Creating the ideal plan is one thing—successfully implementing it is another. Dentists often create a surgical guide that helps them drill in precisely the right positions during surgery. The guide, which resembles a mouthguard, fits over the gums and contains marker locations for drilling.

Many dentists are now using 3-D printing to create these surgical guides. A 3-D printer turns a digital model of the guide based on measurements of the patient's mouth and proposed implant locations into an actual physical object "printed out" layer by layer of special polymer material. The end product can be more precise than guides created by other means.

These and other technological developments are helping implant therapy rise to a new level of success. With the resulting increase in accuracy, efficiency and less treatment time, tomorrow's implant patients will be the ultimate beneficiaries.

If you would like more information on restoring missing teeth with dental implants, please contact us or schedule an appointment for a consultation. You can also learn more about this topic by reading the Dear Doctor magazine article “How Technology Aids Dental Implant Therapy.”


By Dental Health Assoc.
October 05, 2019
Category: Oral Health
Tags: sensitive teeth  
ToothSensitivityCouldBeaSignofDeeperProblems

If you wince in pain while eating or drinking something hot or cold, you’re not alone: tooth sensitivity afflicts one in three Americans. To understand what’s possibly going on, let’s look first at tooth anatomy.

Teeth are mainly composed of three layers: an outer protective enamel that covers the upper crown, a middle layer called dentin and an inner pulp. The dentin is composed of small tubules that transmit outer temperature and pressure sensations to nerves in the pulp.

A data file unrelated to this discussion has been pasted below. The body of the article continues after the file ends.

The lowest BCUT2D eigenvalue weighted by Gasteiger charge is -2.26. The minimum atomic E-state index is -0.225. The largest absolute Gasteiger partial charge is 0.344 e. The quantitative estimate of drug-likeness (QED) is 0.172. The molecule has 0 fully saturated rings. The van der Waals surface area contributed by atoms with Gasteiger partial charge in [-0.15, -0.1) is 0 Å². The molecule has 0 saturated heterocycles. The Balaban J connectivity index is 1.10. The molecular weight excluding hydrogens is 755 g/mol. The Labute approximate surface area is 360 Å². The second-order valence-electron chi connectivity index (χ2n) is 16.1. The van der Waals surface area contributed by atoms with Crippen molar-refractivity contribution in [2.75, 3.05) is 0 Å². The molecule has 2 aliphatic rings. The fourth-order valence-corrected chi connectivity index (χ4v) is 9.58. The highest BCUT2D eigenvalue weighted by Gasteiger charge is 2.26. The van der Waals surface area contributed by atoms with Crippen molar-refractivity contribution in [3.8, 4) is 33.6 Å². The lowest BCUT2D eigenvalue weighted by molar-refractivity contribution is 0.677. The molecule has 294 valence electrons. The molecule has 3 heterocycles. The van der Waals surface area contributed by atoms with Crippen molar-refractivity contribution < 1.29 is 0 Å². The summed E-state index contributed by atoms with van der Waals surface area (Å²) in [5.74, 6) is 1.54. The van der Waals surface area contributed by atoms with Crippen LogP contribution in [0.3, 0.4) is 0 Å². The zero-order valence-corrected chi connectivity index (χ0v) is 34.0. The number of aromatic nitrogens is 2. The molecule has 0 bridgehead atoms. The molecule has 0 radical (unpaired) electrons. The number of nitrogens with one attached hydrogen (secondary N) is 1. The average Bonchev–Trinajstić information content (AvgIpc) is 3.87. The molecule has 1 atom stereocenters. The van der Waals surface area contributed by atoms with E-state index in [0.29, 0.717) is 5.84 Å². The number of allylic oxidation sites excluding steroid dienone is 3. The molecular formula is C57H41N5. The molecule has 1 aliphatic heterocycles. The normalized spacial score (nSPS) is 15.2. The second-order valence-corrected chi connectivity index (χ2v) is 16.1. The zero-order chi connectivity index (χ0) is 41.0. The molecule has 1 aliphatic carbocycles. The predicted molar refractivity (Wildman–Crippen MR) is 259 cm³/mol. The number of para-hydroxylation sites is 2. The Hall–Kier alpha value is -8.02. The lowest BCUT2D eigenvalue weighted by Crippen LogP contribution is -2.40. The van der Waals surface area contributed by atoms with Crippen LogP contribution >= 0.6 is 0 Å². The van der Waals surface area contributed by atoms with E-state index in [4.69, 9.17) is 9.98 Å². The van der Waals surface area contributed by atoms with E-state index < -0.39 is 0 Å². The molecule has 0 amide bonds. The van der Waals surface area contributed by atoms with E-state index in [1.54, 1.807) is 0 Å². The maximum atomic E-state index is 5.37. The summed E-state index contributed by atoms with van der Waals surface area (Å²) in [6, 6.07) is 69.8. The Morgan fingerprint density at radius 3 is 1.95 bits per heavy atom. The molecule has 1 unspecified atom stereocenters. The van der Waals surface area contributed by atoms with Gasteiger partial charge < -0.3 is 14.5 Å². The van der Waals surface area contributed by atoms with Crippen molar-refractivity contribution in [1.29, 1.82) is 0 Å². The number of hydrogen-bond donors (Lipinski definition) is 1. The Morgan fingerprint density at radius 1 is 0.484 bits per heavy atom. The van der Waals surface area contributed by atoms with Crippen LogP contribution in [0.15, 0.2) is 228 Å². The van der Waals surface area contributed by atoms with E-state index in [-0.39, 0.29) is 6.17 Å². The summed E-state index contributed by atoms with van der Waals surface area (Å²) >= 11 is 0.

The enamel serves as a “muffler,” damping sensations to protect the nerves from overload. In the root area, the gums and a thin material called cementum covering the roots also help muffle sensation.

But sometimes teeth can lose this muffling effect and the nerves encounter the full brunt of the sensations. The most common reason is gum recession, usually caused by periodontal (gum) disease. The gums have shrunk back or “receded,” and after a short while the cementum covering will also be lost, exposing the dentin in the root area.

Another problem is enamel erosion caused by mouth acid. Chronic high acidity, often caused by bacterial growth or acidic foods and beverages, can dissolve the enamel’s mineral content, causing decay and exposure as well of the underlying dentin.

To avoid future tooth sensitivity, it pays to prevent these two dental problems. The most important thing you can do is practice daily brushing and flossing to reduce bacterial plaque and see your dentist regularly for dental cleanings and checkups.

But if you’re already experiencing symptoms, you’ll first need an accurate diagnosis of the cause. If it’s related to gum disease, immediate treatment could help stop or even reverse any gum recession. To address enamel erosion, your dentist may be able to protect and strengthen your teeth with sealants and topical fluoride.

There are also things you and your dentist can do to reduce your symptoms. One is for you to use hygiene products with fluoride, which can take the edge off of sensitivity, or potassium, which helps reduce nerve activity. Your dentist can further reduce nerve sensitivity by blocking the tubules with sealants and bonding agents.

Tooth sensitivity is an irritating problem in itself; more importantly, though, it’s often a warning of something else seriously wrong that needs attention. If you’re feeling a little sensitive in the teeth, see your dentist as soon as possible.

If you would like more information on tooth sensitivity, please contact us or schedule an appointment for a consultation. You can also learn more about this topic by reading the Dear Doctor magazine article “Treatment of Tooth Sensitivity: Understanding Your Options.”